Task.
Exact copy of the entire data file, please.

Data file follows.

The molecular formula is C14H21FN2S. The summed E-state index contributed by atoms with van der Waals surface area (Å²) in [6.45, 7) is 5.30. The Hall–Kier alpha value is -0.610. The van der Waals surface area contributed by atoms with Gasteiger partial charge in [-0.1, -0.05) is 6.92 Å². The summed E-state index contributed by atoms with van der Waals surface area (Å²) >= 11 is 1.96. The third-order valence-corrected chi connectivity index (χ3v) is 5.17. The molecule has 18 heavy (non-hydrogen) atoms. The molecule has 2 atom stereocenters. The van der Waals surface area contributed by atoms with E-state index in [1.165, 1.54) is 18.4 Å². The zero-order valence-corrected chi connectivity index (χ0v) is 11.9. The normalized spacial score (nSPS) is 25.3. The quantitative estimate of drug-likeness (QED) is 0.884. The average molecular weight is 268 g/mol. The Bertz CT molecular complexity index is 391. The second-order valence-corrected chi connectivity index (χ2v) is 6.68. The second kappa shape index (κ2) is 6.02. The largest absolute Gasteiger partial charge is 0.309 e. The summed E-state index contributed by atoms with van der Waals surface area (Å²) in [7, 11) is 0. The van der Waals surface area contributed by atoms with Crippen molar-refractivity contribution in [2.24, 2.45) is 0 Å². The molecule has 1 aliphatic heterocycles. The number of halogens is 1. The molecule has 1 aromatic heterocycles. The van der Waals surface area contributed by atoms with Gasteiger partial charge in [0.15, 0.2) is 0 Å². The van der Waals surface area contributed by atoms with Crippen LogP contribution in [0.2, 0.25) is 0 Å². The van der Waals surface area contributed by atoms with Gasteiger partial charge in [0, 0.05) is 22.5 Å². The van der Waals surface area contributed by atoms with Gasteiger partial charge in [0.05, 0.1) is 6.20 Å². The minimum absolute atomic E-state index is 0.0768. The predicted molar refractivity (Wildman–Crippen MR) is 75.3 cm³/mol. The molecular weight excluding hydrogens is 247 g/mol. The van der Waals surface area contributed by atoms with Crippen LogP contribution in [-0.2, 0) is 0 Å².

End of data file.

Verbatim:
The molecular formula is C14H21FN2S. The summed E-state index contributed by atoms with van der Waals surface area (Å²) in [6.45, 7) is 5.30. The Hall–Kier alpha value is -0.610. The van der Waals surface area contributed by atoms with Gasteiger partial charge in [-0.1, -0.05) is 6.92 Å². The summed E-state index contributed by atoms with van der Waals surface area (Å²) >= 11 is 1.96. The third-order valence-corrected chi connectivity index (χ3v) is 5.17. The molecule has 18 heavy (non-hydrogen) atoms. The molecule has 2 atom stereocenters. The van der Waals surface area contributed by atoms with E-state index in [1.165, 1.54) is 18.4 Å². The zero-order valence-corrected chi connectivity index (χ0v) is 11.9. The normalized spacial score (nSPS) is 25.3. The quantitative estimate of drug-likeness (QED) is 0.884. The average molecular weight is 268 g/mol. The Bertz CT molecular complexity index is 391. The second-order valence-corrected chi connectivity index (χ2v) is 6.68. The second kappa shape index (κ2) is 6.02. The largest absolute Gasteiger partial charge is 0.309 e. The summed E-state index contributed by atoms with van der Waals surface area (Å²) in [7, 11) is 0. The van der Waals surface area contributed by atoms with Crippen molar-refractivity contribution in [2.24, 2.45) is 0 Å². The molecule has 1 aliphatic heterocycles. The number of halogens is 1. The molecule has 1 aromatic heterocycles. The van der Waals surface area contributed by atoms with Gasteiger partial charge in [0.15, 0.2) is 0 Å². The van der Waals surface area contributed by atoms with Crippen LogP contribution in [0.2, 0.25) is 0 Å². The van der Waals surface area contributed by atoms with Gasteiger partial charge in [0, 0.05) is 22.5 Å². The van der Waals surface area contributed by atoms with Gasteiger partial charge in [0.05, 0.1) is 6.20 Å². The minimum absolute atomic E-state index is 0.0768. The predicted molar refractivity (Wildman–Crippen MR) is 75.3 cm³/mol. The molecular weight excluding hydrogens is 247 g/mol. The van der Waals surface area contributed by atoms with Crippen LogP contribution in [-0.2, 0) is 0 Å².